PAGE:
FLORIDA SHARK ATTACKS! 45-year-old Woman Faces Severe Injuries, Two Teens Also Victims


Sharks off Florida’s coast have attacked three swimmers; a 45-year-old lady suffers “significant trauma”.

Two teenagers and an older woman comprised the victims. Fire District Chief Ryan Crawford said the 45-year-old was swimming with her husband at Watersound Beach just past a sandbar when a shark snapped its mouth on her midriff.

Authorities claimed the woman suffered “significant trauma” to her stomach and now needs a portion of her left arm removed. She was quickly driven to critical condition HCA Fort Walton-Destin Hospital. About four miles after the initial incident, another attack happened close to Seacrest Beach as officials rushed to replace the caution flags for the beach. Near a sandbar, a group of friends including a 15-year-old girl and a 17-year-old female when were ambushed by a shark in waist-depth water.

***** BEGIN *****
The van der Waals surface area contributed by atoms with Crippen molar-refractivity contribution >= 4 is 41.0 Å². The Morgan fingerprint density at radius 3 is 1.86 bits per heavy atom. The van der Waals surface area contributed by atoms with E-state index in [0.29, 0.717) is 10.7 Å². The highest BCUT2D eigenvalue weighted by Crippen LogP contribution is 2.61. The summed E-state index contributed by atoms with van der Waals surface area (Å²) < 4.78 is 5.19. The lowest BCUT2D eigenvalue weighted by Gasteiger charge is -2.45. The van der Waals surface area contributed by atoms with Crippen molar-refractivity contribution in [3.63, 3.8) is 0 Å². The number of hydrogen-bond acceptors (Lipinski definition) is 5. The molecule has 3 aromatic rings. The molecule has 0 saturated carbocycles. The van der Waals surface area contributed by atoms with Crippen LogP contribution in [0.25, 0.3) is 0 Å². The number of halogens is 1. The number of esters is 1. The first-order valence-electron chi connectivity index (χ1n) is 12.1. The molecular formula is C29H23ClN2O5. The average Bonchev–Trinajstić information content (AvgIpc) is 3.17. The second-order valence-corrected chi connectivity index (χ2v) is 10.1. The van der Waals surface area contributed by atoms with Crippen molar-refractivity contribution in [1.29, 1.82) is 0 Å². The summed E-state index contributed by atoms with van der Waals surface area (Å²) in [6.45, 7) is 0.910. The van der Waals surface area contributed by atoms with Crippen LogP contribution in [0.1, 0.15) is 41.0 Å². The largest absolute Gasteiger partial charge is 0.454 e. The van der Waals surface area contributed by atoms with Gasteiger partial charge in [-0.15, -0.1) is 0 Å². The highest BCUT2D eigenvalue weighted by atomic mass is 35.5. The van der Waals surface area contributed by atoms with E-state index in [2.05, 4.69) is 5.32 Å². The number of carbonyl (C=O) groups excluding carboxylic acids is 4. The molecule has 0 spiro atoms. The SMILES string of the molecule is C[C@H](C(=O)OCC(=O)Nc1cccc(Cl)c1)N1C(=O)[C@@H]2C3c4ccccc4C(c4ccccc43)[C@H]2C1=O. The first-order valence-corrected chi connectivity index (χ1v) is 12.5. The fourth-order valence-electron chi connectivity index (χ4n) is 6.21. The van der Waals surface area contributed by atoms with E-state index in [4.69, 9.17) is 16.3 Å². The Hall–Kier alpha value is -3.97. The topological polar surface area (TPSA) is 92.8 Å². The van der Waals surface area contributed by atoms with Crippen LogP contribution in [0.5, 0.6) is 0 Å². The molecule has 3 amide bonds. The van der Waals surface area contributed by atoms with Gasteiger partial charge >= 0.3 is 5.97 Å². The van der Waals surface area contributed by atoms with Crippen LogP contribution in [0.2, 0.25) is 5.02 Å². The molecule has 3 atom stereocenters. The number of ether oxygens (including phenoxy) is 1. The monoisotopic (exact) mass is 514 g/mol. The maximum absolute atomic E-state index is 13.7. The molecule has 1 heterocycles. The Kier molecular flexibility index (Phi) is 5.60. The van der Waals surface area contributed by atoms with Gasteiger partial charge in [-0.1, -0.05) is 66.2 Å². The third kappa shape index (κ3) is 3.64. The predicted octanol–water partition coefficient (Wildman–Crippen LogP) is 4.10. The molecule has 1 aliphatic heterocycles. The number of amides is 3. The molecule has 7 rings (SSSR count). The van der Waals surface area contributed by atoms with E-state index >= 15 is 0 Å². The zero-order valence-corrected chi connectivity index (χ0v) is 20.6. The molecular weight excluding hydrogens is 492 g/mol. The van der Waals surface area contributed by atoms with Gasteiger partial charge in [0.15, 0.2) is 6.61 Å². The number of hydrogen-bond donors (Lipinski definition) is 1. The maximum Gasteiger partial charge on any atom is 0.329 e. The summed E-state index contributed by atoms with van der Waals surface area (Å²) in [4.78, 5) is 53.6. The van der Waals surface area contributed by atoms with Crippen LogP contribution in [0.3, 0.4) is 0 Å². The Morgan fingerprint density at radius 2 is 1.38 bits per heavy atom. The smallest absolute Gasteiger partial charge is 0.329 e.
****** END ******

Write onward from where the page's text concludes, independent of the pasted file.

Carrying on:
One got a life-threatening injury and was in critical condition and medevacked to Ascension Sacred Heart Pensacola Hospital. The second adolescent left with just foot injuries—flesh wounds. She arrived at Ascension Bay Medical Center in a stable state.

“The Gulf is currently closed to the public in Walton County inside the confined incident area. We are urging beachgoers to be aware that beach deputies and lifeguards could be attempting to keep individuals out of the nearby ocean.”

Walton County Sheriff Michael A. Adkinson, Jr. told reporters in a press conference how the first incident led to orders for the beaches to close, however, it was reportedly not executed and the two subsequent attacks occurred in the meantime. But it was also said that it would have taken roughly an hour and a half to change the beach warning flags along the coast.

According to Sheriff Adkinson Jr., reports ABC News, the last shark attack in the county was in 2021 and the last fatality connected to sharks was recorded in 2005.

“This is an anomaly… everything from where it’s at, to three victims,” the sheriff added. “All we can do is respond control, and mitigate what we can.”

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